STARKVILLE, Miss. – Harvest is slightly behind schedule for Mississippi’s pecan crop due to a cold, wet spring and early summer, but quality and yield are looking good so far in much of the state.
One exception is in the state’s southeast quadrant, which was battered by Hurricane Ida in late August.
The appearance of chronic wasting disease on the Mississippi landscape is making significant changes in the lives and hobbies of hunters, and many are ready to do what it takes to limit this disease. Chronic wasting disease, or CWD, is a prion disease of white-tailed deer that is easily transmissible to deer through saliva, feces, urine or a contaminated environment
As an ornamental horticulture guy, I’m always thinking about how to expand or extend the usefulness of our landscape and garden plants. I’ve been toying with a nontraditional use for ornamental peppers.
Participants in a Mississippi State University landscape symposium learned tips for preserving the life in their own backyards and contributing positively to the larger, regional ecosystem. The 66th Edward C. Martin Landscape Symposium was held Oct. 20 at MSU.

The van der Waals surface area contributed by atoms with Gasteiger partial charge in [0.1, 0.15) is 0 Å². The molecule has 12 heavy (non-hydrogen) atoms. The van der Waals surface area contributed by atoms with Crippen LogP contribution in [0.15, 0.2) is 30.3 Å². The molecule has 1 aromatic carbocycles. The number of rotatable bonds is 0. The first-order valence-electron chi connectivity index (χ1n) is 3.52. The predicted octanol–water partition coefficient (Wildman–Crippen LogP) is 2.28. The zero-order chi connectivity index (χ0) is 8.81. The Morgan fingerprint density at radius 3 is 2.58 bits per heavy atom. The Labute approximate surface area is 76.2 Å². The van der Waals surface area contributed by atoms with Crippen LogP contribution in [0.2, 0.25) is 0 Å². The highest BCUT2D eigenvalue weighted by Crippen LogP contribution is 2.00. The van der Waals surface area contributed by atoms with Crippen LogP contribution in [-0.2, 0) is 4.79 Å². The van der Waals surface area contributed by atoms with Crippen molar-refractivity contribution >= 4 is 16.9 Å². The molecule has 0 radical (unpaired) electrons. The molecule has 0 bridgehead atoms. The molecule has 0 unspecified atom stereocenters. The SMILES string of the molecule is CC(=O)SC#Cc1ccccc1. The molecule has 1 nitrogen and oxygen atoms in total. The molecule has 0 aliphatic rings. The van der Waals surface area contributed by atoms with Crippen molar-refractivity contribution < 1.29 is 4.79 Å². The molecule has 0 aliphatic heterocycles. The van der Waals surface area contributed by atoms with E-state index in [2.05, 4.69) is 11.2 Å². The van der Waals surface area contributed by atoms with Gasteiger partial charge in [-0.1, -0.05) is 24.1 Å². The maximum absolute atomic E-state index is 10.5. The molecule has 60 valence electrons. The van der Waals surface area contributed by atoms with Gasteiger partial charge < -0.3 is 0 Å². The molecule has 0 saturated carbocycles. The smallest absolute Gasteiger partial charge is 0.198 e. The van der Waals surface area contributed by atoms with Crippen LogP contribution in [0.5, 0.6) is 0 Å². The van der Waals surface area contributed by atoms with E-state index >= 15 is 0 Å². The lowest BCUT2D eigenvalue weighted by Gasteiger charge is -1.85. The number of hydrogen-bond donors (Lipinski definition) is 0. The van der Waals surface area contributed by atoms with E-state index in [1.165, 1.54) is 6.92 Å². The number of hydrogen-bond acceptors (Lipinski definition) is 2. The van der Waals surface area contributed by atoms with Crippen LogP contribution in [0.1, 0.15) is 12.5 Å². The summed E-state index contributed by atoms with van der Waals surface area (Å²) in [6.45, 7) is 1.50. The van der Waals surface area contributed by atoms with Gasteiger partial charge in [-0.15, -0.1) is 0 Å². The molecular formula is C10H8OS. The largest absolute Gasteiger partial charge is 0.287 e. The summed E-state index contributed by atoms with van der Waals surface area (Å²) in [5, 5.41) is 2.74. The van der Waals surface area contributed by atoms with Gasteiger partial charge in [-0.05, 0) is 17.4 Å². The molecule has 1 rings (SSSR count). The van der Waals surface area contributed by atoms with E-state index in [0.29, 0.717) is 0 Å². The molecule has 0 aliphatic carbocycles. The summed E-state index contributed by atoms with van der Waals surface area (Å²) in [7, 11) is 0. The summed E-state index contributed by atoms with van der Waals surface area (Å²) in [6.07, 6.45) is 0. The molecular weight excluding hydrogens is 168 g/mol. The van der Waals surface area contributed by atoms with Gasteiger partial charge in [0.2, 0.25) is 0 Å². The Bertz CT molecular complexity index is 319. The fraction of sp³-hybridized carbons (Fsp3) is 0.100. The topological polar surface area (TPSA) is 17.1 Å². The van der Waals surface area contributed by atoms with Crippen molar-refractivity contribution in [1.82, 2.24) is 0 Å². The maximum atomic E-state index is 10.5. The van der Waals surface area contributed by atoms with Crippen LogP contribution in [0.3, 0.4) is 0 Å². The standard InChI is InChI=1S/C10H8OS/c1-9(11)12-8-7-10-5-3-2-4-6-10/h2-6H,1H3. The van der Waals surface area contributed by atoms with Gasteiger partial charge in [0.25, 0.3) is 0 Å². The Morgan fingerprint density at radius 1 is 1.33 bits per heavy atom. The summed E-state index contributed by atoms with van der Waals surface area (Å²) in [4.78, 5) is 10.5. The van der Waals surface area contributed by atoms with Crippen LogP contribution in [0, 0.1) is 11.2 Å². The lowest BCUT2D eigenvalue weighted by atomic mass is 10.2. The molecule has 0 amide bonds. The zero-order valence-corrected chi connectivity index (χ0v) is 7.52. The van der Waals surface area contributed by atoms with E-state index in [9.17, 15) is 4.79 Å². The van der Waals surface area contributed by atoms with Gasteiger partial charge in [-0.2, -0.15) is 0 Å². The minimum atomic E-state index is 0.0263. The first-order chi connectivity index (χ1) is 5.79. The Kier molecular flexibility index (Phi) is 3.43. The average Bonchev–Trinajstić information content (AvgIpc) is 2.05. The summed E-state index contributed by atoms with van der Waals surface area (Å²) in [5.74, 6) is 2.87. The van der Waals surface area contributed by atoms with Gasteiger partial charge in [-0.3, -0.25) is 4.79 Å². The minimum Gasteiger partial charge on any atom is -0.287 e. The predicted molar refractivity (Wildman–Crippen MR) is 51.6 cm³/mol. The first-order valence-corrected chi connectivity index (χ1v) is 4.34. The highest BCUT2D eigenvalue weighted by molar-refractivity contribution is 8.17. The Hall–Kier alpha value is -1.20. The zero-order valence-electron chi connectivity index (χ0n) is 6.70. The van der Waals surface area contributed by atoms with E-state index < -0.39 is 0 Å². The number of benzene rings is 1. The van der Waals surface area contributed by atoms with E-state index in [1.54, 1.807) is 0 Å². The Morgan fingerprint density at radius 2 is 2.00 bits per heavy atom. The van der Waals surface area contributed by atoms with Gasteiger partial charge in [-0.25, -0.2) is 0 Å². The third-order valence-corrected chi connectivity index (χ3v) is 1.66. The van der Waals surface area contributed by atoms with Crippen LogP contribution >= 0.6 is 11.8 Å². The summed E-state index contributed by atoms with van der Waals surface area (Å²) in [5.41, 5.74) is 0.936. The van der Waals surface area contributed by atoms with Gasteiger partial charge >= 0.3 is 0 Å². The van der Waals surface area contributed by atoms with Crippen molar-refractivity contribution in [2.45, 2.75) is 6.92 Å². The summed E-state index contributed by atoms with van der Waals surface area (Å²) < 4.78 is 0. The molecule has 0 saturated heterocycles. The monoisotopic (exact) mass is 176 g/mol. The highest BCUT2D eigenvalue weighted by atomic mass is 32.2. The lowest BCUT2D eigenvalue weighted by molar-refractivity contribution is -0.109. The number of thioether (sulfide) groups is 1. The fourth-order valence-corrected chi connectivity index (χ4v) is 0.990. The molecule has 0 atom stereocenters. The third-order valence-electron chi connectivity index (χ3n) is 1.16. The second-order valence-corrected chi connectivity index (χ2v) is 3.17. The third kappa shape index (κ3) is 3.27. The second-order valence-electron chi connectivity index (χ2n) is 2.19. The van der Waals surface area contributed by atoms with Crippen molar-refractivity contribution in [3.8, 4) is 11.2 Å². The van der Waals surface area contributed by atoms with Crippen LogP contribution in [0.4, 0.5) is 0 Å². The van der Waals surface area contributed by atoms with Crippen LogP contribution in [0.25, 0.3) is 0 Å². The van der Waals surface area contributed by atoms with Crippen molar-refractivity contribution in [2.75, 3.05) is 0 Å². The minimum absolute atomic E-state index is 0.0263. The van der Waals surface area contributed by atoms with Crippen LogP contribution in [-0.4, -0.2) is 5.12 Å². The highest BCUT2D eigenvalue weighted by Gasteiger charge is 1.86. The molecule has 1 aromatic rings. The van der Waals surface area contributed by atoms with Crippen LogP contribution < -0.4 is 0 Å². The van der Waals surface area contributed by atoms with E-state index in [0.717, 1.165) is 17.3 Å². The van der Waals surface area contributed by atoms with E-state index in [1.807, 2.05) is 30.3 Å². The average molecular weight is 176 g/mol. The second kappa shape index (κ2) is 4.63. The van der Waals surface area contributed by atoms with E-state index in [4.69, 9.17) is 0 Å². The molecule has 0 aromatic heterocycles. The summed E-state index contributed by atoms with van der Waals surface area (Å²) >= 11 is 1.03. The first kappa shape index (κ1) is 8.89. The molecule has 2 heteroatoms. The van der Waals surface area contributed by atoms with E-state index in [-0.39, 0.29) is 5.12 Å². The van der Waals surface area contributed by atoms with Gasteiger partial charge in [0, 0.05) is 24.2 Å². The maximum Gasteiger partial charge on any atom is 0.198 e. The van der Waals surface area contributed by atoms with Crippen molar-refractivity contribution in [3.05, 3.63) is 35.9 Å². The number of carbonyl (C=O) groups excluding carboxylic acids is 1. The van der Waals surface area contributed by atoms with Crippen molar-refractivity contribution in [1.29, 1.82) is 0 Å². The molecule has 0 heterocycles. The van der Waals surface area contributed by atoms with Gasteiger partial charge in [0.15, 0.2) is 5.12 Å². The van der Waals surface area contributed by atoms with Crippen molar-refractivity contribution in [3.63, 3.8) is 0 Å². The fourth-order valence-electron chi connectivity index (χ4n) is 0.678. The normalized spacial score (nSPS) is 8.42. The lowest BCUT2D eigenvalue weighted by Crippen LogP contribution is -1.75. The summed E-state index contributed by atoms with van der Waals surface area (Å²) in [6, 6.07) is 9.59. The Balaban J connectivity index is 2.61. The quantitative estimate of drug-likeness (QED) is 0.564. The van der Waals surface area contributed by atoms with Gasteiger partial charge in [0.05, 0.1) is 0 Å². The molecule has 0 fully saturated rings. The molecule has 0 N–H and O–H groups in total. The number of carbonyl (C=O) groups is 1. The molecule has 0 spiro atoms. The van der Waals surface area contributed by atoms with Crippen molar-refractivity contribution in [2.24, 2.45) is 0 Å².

BILOXI, Miss. -- Coastal restoration has been a hot topic along the Gulf of Mexico coast for many years now.
One clear aspect of coastal restoration is that it’s a team effort that requires not only the coast, but entire watersheds. From reducing excess fertilizer usage and litter to increasing low-effort natural landscaping and pervious surfaces, there are many actions we can take anywhere to help restoration of coastal ecosystems.
A 100% fatal, transmissible, neurogenerative disease has entered the Mississippi white-tailed deer population, and hunters play a big part in controlling this disease. Chronic wasting disease, or CWD, is a prion disease that is easily transmissible to deer through saliva, feces, urine or a contaminated environment.
I’m enjoying the changing weather that has finally arrived across Mississippi, and many of my summer annuals growing in planters and containers are getting a second wind. But, unfortunately for them, it’s time to get cool-season color planted. A popular cool-season flowering annual that I always count on are pansies.